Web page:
Configuring OwnTrack to work With letsencrypt

21 March 2016

These are some notes on getting OwnTracks to work with LetsEncrypt.

Install mosquitto (MQTT Broker) and create a username password combination.

apt install mosquitto mosquitto-clients
mosquitto_passwd -c /etc/mosquitto/passwd <username>

Using the letsencrypt client generate certs only as standalone.

./letsencrypt-auto certonly --standalone -d <domain>

Navigate to /etc/letsencrypt/live/ and copy them to mosquitto.

cp chain.pem /etc/mosquitto/certs/
cp cert.pem /etc/mosquitto/certs/
cat {privkey,fullchain}.pem >> /etc/mosquitto/certs/keyfile.pem

In the mosquitto.conf add the following lines.

cafile /etc/mosquitto/certs/chain.pem
certfile /etc/mosquitto/certs/cert.pem
keyfile /etc/mosquitto/certs/keyfile.pem
password_file /etc/mosquitto/passwd

You might want some more logging or to listen on an alternative port (default on debian was 1883) man mosquitto.conf.

Check it works by subscribbing to the events using:

mosquitto_sub -h localhost -p 1883 -v -t 'owntracks/#'

And manually sending an event with:

mosquitto_pub -h -p 1883 -t 'owntracks/test' -m 'hello' -u <username> -P <securepassword>

You can add the Android application using the built in CA certificates as it is verified with letsencrypt.

LXC Containers and rTorrent

21 March 2016

Install LXC stuff on the host machine.

apt install lxc 

Configure a network bridge, this will not be NATed so it will appear on the network as a host device:

auto br0
iface br0 inet dhcp
        bridge_ports eth0
        bridge_fd 0
        bridge_maxwait 0

Append the network config to the defaults /etc/lxc/default.conf: = veth = up = br0

If you want to store the containers in a non-default location. Set the path in /etc/lxc/lxc.conf

lxc.lxcpath = /data1/LXC/

Create the container:

lxc-create -t download -n torrent

Get tun for the VPN and mount some of the host's directories. Append this to /data1/LXC/torrent/config or the default location.

lxc.mount.entry = /data1/Torrents Torrents none rw,bind 0 0
lxc.cgroup.devices.allow = c 10:200 rwm

Start the container and attach to the console:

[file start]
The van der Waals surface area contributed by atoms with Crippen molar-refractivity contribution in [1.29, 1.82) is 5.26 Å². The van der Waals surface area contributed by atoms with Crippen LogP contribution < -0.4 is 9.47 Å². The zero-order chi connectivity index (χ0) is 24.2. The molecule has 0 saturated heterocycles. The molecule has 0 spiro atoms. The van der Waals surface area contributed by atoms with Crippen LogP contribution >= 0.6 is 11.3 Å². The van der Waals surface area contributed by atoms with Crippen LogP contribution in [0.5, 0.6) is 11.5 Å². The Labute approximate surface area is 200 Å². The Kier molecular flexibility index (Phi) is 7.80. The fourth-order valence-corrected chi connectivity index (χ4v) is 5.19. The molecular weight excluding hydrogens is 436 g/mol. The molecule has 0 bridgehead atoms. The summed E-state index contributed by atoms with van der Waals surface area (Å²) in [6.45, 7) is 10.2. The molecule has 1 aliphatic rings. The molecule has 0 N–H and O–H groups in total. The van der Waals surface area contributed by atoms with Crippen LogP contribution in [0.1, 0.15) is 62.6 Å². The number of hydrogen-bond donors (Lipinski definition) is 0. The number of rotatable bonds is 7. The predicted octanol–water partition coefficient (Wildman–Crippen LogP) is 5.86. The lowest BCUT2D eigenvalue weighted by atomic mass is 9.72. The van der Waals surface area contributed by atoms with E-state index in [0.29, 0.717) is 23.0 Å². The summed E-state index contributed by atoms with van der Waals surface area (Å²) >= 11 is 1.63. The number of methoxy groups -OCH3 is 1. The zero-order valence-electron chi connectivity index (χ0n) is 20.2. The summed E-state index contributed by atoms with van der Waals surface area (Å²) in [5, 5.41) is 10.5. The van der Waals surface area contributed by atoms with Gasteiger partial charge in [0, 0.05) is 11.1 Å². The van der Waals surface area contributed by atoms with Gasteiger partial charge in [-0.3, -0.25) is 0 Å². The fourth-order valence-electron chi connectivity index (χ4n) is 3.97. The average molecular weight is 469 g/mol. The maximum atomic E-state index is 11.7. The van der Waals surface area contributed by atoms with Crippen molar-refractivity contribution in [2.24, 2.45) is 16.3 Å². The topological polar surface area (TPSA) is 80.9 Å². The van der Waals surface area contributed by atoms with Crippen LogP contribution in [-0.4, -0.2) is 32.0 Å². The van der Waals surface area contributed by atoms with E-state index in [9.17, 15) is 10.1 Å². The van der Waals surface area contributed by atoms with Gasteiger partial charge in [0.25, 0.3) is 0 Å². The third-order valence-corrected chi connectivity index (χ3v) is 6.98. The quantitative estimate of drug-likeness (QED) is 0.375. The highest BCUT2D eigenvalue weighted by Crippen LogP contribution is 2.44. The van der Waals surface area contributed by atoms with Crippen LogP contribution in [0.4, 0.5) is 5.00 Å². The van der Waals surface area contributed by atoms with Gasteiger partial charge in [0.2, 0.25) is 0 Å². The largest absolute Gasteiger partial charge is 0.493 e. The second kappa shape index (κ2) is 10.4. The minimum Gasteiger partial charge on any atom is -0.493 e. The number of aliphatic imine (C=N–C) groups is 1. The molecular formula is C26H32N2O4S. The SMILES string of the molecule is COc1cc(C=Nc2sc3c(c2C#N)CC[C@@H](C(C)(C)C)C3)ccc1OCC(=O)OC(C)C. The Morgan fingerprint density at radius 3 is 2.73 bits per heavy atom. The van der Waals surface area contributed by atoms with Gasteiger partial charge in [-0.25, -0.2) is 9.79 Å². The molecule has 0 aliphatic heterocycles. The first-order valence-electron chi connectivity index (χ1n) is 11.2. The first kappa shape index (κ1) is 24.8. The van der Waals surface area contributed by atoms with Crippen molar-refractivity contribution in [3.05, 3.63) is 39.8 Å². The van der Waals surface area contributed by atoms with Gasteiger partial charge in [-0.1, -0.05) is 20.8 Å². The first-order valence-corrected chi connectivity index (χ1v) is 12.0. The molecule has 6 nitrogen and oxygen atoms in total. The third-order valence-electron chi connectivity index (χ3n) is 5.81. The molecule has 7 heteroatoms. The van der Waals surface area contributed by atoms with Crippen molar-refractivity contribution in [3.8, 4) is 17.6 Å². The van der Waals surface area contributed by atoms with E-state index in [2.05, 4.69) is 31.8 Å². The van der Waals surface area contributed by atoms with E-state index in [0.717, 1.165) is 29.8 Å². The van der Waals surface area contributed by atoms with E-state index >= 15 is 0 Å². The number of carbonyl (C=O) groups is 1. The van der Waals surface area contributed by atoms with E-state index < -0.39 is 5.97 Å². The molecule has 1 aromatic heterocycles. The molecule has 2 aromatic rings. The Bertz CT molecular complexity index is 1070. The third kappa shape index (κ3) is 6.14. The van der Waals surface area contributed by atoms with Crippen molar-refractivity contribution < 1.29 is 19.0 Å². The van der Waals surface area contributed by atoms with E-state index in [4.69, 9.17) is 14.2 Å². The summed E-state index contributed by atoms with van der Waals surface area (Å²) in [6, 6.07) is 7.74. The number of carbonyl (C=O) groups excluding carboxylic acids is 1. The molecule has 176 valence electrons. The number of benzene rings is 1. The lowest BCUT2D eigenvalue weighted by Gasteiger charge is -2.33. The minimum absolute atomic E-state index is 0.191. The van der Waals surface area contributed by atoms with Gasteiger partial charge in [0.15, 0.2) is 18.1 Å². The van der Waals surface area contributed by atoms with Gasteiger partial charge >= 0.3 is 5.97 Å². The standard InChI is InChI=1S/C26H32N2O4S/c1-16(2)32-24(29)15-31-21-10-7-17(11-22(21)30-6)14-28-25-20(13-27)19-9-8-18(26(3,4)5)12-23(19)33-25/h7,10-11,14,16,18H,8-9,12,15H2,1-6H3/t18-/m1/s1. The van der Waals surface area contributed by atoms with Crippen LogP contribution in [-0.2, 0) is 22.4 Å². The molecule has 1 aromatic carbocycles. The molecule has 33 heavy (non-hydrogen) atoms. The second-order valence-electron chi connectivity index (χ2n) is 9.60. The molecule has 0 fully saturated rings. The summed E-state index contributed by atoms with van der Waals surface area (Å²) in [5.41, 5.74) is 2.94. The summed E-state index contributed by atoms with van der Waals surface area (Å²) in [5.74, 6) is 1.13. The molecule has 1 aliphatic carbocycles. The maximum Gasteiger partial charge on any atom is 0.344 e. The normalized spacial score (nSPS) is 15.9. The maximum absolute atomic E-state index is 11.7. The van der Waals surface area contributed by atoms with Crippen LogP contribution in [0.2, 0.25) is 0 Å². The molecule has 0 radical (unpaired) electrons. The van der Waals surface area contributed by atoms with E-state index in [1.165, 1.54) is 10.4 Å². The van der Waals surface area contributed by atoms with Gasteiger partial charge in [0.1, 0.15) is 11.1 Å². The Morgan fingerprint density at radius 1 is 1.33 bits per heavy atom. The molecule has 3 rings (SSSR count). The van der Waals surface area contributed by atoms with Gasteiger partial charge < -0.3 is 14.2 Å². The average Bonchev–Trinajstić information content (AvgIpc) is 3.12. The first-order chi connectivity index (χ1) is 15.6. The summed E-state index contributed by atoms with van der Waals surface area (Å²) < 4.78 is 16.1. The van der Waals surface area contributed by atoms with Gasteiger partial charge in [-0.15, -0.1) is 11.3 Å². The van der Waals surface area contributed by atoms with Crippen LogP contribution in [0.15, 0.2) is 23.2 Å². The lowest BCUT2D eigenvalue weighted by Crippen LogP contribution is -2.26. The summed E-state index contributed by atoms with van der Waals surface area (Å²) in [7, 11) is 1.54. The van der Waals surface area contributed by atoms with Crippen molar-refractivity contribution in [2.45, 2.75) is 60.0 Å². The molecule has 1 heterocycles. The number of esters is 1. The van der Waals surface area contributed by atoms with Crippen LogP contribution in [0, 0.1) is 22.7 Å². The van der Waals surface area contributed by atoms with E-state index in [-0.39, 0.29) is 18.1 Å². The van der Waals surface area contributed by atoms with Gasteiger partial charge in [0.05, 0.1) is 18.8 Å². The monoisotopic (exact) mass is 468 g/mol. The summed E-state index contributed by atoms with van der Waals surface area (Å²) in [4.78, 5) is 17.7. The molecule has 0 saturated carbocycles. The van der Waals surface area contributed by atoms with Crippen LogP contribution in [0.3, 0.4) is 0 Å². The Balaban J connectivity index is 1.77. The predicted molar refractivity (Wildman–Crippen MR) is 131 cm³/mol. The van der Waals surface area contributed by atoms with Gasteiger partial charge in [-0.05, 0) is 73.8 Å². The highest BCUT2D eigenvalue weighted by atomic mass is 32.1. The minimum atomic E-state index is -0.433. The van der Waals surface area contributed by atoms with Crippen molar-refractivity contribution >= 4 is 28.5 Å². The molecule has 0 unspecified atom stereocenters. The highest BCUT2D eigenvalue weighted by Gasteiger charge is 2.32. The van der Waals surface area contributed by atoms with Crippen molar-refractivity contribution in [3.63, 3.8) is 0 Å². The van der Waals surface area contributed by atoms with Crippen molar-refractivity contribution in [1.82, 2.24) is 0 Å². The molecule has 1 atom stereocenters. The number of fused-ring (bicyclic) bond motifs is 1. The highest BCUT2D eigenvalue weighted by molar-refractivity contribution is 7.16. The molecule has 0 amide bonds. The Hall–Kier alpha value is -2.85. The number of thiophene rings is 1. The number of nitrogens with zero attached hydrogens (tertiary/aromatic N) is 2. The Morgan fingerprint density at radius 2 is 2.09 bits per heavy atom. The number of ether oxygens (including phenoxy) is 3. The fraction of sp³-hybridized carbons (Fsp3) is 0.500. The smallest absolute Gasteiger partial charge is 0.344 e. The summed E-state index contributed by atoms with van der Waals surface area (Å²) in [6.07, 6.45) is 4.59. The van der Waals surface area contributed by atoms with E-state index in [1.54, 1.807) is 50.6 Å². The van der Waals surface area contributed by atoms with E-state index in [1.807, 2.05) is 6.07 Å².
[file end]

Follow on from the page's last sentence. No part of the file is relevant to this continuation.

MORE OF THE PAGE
lxc-start -n torrent
lxc-attach -n torrent

From inside the container install some things we need:

apt install openvpn rtorrent screen openssh-server vim ufw 

Create the tun mapping:

mkdir /dev/net
mknod /dev/net/tun c 10 200
chmod 0666 /dev/net/tun

Set up ssh access, new user with sudo, ufw etc.etc.

In .rtorrent.rc add:

scgi_port =

And in nginx either container or localhost add scgi proxy for things like transdroid.

    location /RPC2 {
            include     scgi_params;
            scgi_param  SCRIPT_NAME  /RPC2;

Now you have a container which downloads from a VPN and exposes its XML RPC to the network.

Weechat Relay

14 March 2016

Using weechat as a relay turns weechat into a server for clients to connect and control weechat. This can be an android or web interface.

Don't assume these passwords are safe, you should really use /secure.

SSH Relay

Add public key to ~/.ssh/authorized_keys on server. This allows only connections to be opened to the localhost on port 9000 for this SSH key.

no-agent-forwarding,no-X11-forwarding,permitopen="localhost:9000",command="echo 'This account can only be used for weechat relays'" ssh-rsa ...KEY DATA HERE...

Copy private key over to phone, enter key location

/relay add weechat 9000
/set *************

SSL Relay

Generate the needed files. If you want a non-self signed cert you can use letsencrypt. guide

mkdir -p ~/.weechat/ssl
cd ~/.weechat/ssl
openssl req -nodes -newkey rsa:2048 -keyout relay.pem -x509 -days 365 -out relay.pem

And in weechat run:

/relay add ssl.weechat 8080
/relay sslcertkey
/set *************

Weechat and Tor

13 March 2016

Install tor and weechat

sudo apt-get install tor weechat

Uncomment SocksPort 9050 from /etc/tor/torrc to create a SOCKS proxy to the Tor network on the localhost.

In weechat add the proxy, add a server making sure it is over SSL and allows Tor connections.

/proxy add tor socks5 9050
/server add <server> -ssl  
/set irc.server.<server>.proxy "tor"

Now you're thinking with Tor.

No Space Left on Device

01 March 2016

A few tips if you are stuck with out any space on the device, and you don't want to resize partitions.

These two will clean up some things, but need at least some space. So might not work:

apt-get autoclean 
apt-get autoremove

If they don't a straight up clean should do the trick.

apt-get clean 

If you're still stuck, then try to remove some old kernels which you might have downloaded:

uname -r
dpkg --get-selections | grep linux-image
apt-get purge <whatever is not your current one>

Hopefully that will have fixed something. You might also want to try and locate some large files, using find but again that might need some disk space to work with.

A very useful tool to locate large files us ncdu(NCurses Disk Usage) is a curses-based version of the well-known 'du', and provides a fast way to see what directories are using your disk space.

To scan and browse the directory you're currently in, all you need is a simple:


If you want to scan a full filesystem, your root filesystem, for example, then you'll want to use "-x":

ncdu -x /

Leaving KeePassX for pass

15 January 2016

I've been using KeePassX for over a year now and have found it to be a most helpful tool. I've used it everyday since I moved to it. Highly recommend it. All things get boring and small problems become annoying problems. When using KeePass on more than one device with a file syncing service, KeePass kept complaining about locks which were lies, normally I can ignore it. But at times it can get confusing, then I end up with missing passwords. KeePass is not a small program and simply messes with my workspace-foo. Enter pass!!